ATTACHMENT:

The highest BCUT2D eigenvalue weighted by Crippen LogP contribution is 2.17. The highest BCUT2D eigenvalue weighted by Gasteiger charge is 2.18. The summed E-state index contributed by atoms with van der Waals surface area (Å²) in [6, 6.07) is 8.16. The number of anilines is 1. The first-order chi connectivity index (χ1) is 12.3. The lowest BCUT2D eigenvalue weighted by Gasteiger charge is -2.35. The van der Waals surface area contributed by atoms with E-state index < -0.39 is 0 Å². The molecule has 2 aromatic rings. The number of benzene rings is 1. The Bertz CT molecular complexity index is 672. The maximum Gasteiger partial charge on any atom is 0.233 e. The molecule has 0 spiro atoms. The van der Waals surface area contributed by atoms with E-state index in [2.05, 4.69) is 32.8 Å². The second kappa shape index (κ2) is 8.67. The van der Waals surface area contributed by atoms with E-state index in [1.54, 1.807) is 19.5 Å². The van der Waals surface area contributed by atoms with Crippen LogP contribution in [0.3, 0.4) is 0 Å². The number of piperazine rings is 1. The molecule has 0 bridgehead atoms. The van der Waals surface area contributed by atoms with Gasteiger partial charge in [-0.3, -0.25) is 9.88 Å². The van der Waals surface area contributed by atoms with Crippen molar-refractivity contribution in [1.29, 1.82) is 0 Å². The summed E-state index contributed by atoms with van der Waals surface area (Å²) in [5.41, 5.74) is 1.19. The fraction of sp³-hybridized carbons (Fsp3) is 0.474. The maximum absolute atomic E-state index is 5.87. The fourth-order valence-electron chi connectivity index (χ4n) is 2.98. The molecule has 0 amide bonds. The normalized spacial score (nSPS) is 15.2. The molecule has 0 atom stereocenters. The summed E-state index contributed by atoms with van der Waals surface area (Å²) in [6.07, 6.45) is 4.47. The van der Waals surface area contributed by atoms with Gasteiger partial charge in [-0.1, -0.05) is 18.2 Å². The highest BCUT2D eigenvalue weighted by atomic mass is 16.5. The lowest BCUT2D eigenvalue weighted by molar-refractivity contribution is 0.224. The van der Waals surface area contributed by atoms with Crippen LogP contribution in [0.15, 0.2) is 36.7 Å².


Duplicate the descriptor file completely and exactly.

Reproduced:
The highest BCUT2D eigenvalue weighted by Crippen LogP contribution is 2.17. The highest BCUT2D eigenvalue weighted by Gasteiger charge is 2.18. The summed E-state index contributed by atoms with van der Waals surface area (Å²) in [6, 6.07) is 8.16. The number of anilines is 1. The first-order chi connectivity index (χ1) is 12.3. The lowest BCUT2D eigenvalue weighted by Gasteiger charge is -2.35. The van der Waals surface area contributed by atoms with E-state index < -0.39 is 0 Å². The molecule has 2 aromatic rings. The number of benzene rings is 1. The Bertz CT molecular complexity index is 672. The maximum Gasteiger partial charge on any atom is 0.233 e. The molecule has 0 spiro atoms. The van der Waals surface area contributed by atoms with E-state index in [2.05, 4.69) is 32.8 Å². The second kappa shape index (κ2) is 8.67. The van der Waals surface area contributed by atoms with E-state index in [1.54, 1.807) is 19.5 Å². The van der Waals surface area contributed by atoms with Crippen LogP contribution in [0.3, 0.4) is 0 Å². The number of piperazine rings is 1. The molecule has 0 bridgehead atoms. The van der Waals surface area contributed by atoms with Gasteiger partial charge in [-0.3, -0.25) is 9.88 Å². The van der Waals surface area contributed by atoms with Crippen molar-refractivity contribution in [1.29, 1.82) is 0 Å². The summed E-state index contributed by atoms with van der Waals surface area (Å²) in [5.41, 5.74) is 1.19. The fraction of sp³-hybridized carbons (Fsp3) is 0.474. The maximum absolute atomic E-state index is 5.87. The fourth-order valence-electron chi connectivity index (χ4n) is 2.98. The molecule has 0 amide bonds. The normalized spacial score (nSPS) is 15.2. The molecule has 0 atom stereocenters. The summed E-state index contributed by atoms with van der Waals surface area (Å²) in [6.07, 6.45) is 4.47. The van der Waals surface area contributed by atoms with Gasteiger partial charge in [-0.1, -0.05) is 18.2 Å². The highest BCUT2D eigenvalue weighted by atomic mass is 16.5. The lowest BCUT2D eigenvalue weighted by molar-refractivity contribution is 0.224. The van der Waals surface area contributed by atoms with Crippen LogP contribution in [0.15, 0.2) is 36.7 Å².